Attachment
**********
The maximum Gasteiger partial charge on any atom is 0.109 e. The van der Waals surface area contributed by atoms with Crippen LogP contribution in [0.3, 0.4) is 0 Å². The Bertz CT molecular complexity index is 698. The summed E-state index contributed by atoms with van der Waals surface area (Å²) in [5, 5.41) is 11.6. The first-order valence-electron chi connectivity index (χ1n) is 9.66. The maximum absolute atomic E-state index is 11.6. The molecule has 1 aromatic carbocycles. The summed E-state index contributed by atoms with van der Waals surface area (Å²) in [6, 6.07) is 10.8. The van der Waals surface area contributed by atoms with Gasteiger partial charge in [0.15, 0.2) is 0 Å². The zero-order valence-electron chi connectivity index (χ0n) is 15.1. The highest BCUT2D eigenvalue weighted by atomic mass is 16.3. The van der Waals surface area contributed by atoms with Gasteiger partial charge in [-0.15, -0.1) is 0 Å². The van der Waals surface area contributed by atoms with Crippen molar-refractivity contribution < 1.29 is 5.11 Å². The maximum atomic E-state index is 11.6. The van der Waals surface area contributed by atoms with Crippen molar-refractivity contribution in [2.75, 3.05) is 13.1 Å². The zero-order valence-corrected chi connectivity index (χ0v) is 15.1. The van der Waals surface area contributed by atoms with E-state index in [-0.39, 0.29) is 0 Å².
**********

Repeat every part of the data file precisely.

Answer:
The maximum Gasteiger partial charge on any atom is 0.109 e. The van der Waals surface area contributed by atoms with Crippen LogP contribution in [0.3, 0.4) is 0 Å². The Bertz CT molecular complexity index is 698. The summed E-state index contributed by atoms with van der Waals surface area (Å²) in [5, 5.41) is 11.6. The first-order valence-electron chi connectivity index (χ1n) is 9.66. The maximum absolute atomic E-state index is 11.6. The molecule has 1 aromatic carbocycles. The summed E-state index contributed by atoms with van der Waals surface area (Å²) in [6, 6.07) is 10.8. The van der Waals surface area contributed by atoms with Gasteiger partial charge in [0.15, 0.2) is 0 Å². The zero-order valence-electron chi connectivity index (χ0n) is 15.1. The highest BCUT2D eigenvalue weighted by atomic mass is 16.3. The van der Waals surface area contributed by atoms with Gasteiger partial charge in [-0.15, -0.1) is 0 Å². The van der Waals surface area contributed by atoms with Crippen molar-refractivity contribution < 1.29 is 5.11 Å². The maximum atomic E-state index is 11.6. The van der Waals surface area contributed by atoms with Crippen molar-refractivity contribution in [2.75, 3.05) is 13.1 Å². The zero-order valence-corrected chi connectivity index (χ0v) is 15.1. The van der Waals surface area contributed by atoms with E-state index in [-0.39, 0.29) is 0 Å².